EE_10_F07_Lecture 3

EE_10_F07_Lecture 3 - UCLA ELECTRICAL ENGINEERING...

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UCLA E LECTRICAL E NGINEERING D EPARTMENT : EE 10: C IRCUIT A NALYSIS 1 L ECTURE 3 LECTURE NOTES: OCT. 8, 2007 OUTLINE REVIEW . ....................................................................................................................................... 2 PROBLEM SOLVING PROCEDURES. .................................................................................... 3 USING KIRCHOFF’S CURRENT AND VOLTAGE LAWS . ................................................. 3 COMPUTING POWER DISTRIBUTION IN CIRCUITS . ...................................................... 4 FUNDAMENTAL RESISTOR CIRCUITS. ............................................................................... 8 SERIES RESISTOR CIRCUITS. ........................................................................................................ 8 PARALLEL RESISTOR CIRCUITS. ................................................................................................ 10 THE VOLTAGE DIVIDER . ...................................................................................................... 11 THE CURRENT DIVIDER CIRCUIT . .................................................................................... 14 EXAMPLE APPLICATION: DIGITAL TO ANALOG CONVERTER. .............................. 15 BINARY-WEIGHTED RESISTOR DAC. ........................................................................................ 16 R-2R RESISTOR LADDER DAC. ................................................................................................. 17 THE WHEATSTONE BRIDGE MEASUREMENT CIRCUIT. ............................................ 18 RESISTOR CIRCUIT TRANSFORMATIONS. ...................................................................... 21 EXAMPLE PROBLEM: THE BRIDGED TEE. ...................................................................... 27 1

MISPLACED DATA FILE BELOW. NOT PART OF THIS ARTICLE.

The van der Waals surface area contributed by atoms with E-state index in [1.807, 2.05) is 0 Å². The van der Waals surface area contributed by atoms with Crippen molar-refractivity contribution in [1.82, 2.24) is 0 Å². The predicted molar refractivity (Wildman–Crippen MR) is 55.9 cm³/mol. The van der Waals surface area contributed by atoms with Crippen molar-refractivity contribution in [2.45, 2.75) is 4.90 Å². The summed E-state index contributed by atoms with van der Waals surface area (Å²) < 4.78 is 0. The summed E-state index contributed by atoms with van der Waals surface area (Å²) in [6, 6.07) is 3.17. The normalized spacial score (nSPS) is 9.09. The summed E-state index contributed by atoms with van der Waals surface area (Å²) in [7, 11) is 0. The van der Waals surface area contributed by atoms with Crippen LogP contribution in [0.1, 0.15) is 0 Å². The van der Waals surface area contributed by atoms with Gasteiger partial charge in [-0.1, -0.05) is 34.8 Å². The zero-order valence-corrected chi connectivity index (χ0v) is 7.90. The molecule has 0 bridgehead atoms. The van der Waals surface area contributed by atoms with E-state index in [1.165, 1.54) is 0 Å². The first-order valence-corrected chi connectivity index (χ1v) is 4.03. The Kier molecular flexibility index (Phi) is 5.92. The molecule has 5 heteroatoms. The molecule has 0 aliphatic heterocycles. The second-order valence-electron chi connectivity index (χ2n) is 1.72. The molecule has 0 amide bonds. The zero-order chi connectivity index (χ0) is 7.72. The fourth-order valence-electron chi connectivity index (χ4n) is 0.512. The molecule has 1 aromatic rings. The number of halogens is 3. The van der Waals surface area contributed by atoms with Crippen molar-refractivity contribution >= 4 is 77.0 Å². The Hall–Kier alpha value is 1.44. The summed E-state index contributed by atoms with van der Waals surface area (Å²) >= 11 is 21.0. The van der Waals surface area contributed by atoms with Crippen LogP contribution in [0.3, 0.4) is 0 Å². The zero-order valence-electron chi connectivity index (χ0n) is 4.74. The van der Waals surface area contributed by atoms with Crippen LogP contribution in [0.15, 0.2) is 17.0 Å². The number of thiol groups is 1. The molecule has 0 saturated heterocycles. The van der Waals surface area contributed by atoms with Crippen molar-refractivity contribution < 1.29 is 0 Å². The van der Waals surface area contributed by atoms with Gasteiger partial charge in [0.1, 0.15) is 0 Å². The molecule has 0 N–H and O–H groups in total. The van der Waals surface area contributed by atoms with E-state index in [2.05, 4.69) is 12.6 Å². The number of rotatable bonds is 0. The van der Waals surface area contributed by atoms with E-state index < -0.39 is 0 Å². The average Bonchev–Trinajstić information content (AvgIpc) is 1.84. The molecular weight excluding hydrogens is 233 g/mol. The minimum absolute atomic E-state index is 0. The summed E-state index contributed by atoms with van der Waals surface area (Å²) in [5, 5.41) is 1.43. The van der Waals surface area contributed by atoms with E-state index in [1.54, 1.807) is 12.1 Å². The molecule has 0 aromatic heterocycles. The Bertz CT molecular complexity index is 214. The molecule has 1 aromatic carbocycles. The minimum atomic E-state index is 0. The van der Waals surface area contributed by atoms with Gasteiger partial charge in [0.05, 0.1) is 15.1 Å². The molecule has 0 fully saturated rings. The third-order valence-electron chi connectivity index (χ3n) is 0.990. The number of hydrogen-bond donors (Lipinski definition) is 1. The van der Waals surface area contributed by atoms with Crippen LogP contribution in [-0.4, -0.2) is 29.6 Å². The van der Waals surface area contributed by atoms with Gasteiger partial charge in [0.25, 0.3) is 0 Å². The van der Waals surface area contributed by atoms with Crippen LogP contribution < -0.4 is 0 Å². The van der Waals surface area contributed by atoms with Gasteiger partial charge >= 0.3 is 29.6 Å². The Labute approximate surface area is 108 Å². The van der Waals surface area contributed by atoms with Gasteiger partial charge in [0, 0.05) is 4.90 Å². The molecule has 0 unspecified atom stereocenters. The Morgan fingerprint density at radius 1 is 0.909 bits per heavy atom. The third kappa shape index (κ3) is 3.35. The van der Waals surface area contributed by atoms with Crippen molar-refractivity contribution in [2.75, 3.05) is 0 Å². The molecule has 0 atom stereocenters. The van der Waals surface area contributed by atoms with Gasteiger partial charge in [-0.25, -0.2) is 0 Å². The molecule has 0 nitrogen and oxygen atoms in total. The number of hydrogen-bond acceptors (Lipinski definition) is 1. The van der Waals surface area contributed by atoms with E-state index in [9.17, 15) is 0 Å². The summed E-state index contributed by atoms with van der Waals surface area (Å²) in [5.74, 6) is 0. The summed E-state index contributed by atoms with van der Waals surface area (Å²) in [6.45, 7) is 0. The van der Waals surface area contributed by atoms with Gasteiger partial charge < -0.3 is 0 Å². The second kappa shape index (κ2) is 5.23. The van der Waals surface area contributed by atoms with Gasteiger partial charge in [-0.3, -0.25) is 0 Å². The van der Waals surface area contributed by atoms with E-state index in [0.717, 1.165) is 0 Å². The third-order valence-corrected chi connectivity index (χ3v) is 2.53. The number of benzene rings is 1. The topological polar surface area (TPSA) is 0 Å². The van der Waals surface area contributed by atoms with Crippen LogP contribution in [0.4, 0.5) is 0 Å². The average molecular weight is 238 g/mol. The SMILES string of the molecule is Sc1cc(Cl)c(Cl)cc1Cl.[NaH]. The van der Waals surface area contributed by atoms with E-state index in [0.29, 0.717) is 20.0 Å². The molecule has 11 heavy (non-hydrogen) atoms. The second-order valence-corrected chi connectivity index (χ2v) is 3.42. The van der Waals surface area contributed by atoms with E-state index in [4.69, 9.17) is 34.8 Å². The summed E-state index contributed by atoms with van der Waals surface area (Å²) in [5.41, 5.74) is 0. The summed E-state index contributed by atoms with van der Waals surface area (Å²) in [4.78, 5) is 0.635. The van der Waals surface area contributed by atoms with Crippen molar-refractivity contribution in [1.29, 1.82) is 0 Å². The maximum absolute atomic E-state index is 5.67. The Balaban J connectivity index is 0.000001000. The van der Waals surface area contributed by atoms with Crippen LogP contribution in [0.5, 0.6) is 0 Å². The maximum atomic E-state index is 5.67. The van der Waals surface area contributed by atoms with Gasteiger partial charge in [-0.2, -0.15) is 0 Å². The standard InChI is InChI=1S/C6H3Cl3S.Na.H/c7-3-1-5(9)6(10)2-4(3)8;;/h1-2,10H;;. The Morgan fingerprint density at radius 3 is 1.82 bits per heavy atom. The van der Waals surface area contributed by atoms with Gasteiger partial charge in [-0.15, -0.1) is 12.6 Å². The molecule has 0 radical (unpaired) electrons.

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UCLA E LECTRICAL E NGINEERING D EPARTMENT : EE 10: C IRCUIT A NALYSIS 1 L ECTURE 3 REVIEW Independent Voltage and Current Sources o Valid and Invalid Circuit Configurations Electrical Resistance o Electrical Conductance Ohm’s Law Power Dissipation in Resistors Circuit Models o Open and Short Circuit Configurations Kirchhoff’s Current Law o Definition of a Circuit Node Kirchhoff’s Voltage Law o Definition of a Closed Circuit Path o Valid and Invalid Paths 2
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UCLA E LECTRICAL E NGINEERING D EPARTMENT : EE 10: C IRCUIT A NALYSIS 1 L ECTURE 3 PROBLEM SOLVING PROCEDURES USING KIRCHOFF’S CURRENT AND VOLTAGE LAWS 1. List the information that is requested by the problem. 2. Examine the circuit to determine the approach for a solution a. Determine if a circuit simplification may be accomplished using an equivalent circuit, for example, a parallel, series, delta, or Y, circuit structure. (This is not required for problems due on January 15. This will be applicable later.) 3. Draw and Label circuit with reference current and voltage variables following passive sign convention. Draw with enough size to permit readability. This will help avoid errors due to inaccuracy. 4. Identify and label the N circuit nodes 5. List known values of circuit variables 6. List unknown variables 7. Write down number of required independent equations 8. Perform the circuit transformations if applicable. 9. Write down equations determined by Ohm’s Law: 10. Write down equations determined by Kirchhoff’s Current Law 11. List these in an orderly fashion with equations labeled by the nodes 12. Select N-1 Node equations from Kirchhoff’s Current Law 13. Produce additional equations using Kirchhoff’s Voltage Law 14. Identify paths and draw paths on your circuit. a. Write down equations determined by Kirchhoff’s Voltage Law 15. Solve this set of equations for the unknown values 16. You may check your results for consistency by several methods: a. Check to determine that derived currents are consistent with Kirchhoff’s Current Law b. Check to determine that derived voltages are consistent with Kirchhoff’s Voltage Law c. By showing that all power values (computed as absorbed power) all sum to zero (please refer to the Tutorial on Computing Power Distribution in Circuits).
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This note was uploaded on 03/06/2008 for the course EE 10 taught by Professor Chang during the Fall '07 term at UCLA.

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EE_10_F07_Lecture 3 - UCLA ELECTRICAL ENGINEERING...

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